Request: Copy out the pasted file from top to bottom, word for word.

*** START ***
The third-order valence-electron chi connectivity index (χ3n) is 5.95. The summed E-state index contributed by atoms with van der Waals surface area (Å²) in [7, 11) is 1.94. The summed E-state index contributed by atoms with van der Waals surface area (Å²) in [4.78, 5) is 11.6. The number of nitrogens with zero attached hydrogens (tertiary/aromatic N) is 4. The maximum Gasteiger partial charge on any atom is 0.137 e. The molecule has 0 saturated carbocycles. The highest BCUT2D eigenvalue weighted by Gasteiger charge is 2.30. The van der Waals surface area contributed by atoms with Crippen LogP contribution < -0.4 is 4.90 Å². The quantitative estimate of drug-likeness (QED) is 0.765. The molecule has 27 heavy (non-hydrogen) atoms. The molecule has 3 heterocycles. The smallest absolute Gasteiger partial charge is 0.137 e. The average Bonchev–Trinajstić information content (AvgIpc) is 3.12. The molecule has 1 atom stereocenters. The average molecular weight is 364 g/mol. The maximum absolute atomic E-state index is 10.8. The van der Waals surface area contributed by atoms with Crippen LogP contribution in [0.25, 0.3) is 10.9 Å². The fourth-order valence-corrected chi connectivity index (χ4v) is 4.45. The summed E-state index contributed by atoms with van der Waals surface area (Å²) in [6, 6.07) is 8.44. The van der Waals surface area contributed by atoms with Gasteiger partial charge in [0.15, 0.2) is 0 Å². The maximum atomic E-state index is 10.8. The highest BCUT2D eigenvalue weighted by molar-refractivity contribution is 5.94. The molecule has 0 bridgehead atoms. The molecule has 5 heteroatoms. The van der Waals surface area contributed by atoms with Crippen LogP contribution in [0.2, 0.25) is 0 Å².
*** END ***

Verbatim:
The third-order valence-electron chi connectivity index (χ3n) is 5.95. The summed E-state index contributed by atoms with van der Waals surface area (Å²) in [7, 11) is 1.94. The summed E-state index contributed by atoms with van der Waals surface area (Å²) in [4.78, 5) is 11.6. The number of nitrogens with zero attached hydrogens (tertiary/aromatic N) is 4. The maximum Gasteiger partial charge on any atom is 0.137 e. The molecule has 0 saturated carbocycles. The highest BCUT2D eigenvalue weighted by Gasteiger charge is 2.30. The van der Waals surface area contributed by atoms with Crippen LogP contribution < -0.4 is 4.90 Å². The quantitative estimate of drug-likeness (QED) is 0.765. The molecule has 27 heavy (non-hydrogen) atoms. The molecule has 3 heterocycles. The smallest absolute Gasteiger partial charge is 0.137 e. The average Bonchev–Trinajstić information content (AvgIpc) is 3.12. The molecule has 1 atom stereocenters. The average molecular weight is 364 g/mol. The maximum absolute atomic E-state index is 10.8. The van der Waals surface area contributed by atoms with Crippen LogP contribution in [0.25, 0.3) is 10.9 Å². The fourth-order valence-corrected chi connectivity index (χ4v) is 4.45. The summed E-state index contributed by atoms with van der Waals surface area (Å²) in [6, 6.07) is 8.44. The van der Waals surface area contributed by atoms with Gasteiger partial charge in [0.15, 0.2) is 0 Å². The maximum atomic E-state index is 10.8. The highest BCUT2D eigenvalue weighted by molar-refractivity contribution is 5.94. The molecule has 0 bridgehead atoms. The molecule has 5 heteroatoms. The van der Waals surface area contributed by atoms with Crippen LogP contribution in [0.2, 0.25) is 0 Å².